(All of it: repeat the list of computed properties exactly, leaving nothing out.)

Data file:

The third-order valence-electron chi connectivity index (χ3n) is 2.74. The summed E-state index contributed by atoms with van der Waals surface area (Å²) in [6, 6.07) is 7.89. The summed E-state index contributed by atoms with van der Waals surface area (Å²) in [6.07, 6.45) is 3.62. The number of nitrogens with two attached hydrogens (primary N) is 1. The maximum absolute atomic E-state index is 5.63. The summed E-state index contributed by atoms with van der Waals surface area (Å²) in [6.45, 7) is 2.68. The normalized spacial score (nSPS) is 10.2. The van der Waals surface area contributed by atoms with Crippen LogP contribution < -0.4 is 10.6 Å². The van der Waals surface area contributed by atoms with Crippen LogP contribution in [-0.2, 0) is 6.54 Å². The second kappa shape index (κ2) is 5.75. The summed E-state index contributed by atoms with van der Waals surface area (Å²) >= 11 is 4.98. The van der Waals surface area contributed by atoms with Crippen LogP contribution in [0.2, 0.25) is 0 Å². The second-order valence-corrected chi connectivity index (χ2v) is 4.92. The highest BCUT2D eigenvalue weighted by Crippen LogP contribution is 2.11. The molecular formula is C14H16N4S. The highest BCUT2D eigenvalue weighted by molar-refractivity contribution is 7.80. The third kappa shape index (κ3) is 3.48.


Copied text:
The third-order valence-electron chi connectivity index (χ3n) is 2.74. The summed E-state index contributed by atoms with van der Waals surface area (Å²) in [6, 6.07) is 7.89. The summed E-state index contributed by atoms with van der Waals surface area (Å²) in [6.07, 6.45) is 3.62. The number of nitrogens with two attached hydrogens (primary N) is 1. The maximum absolute atomic E-state index is 5.63. The summed E-state index contributed by atoms with van der Waals surface area (Å²) in [6.45, 7) is 2.68. The normalized spacial score (nSPS) is 10.2. The van der Waals surface area contributed by atoms with Crippen LogP contribution < -0.4 is 10.6 Å². The van der Waals surface area contributed by atoms with Crippen LogP contribution in [-0.2, 0) is 6.54 Å². The second kappa shape index (κ2) is 5.75. The summed E-state index contributed by atoms with van der Waals surface area (Å²) >= 11 is 4.98. The van der Waals surface area contributed by atoms with Crippen LogP contribution in [0.2, 0.25) is 0 Å². The second-order valence-corrected chi connectivity index (χ2v) is 4.92. The highest BCUT2D eigenvalue weighted by Crippen LogP contribution is 2.11. The molecular formula is C14H16N4S. The highest BCUT2D eigenvalue weighted by molar-refractivity contribution is 7.80. The third kappa shape index (κ3) is 3.48.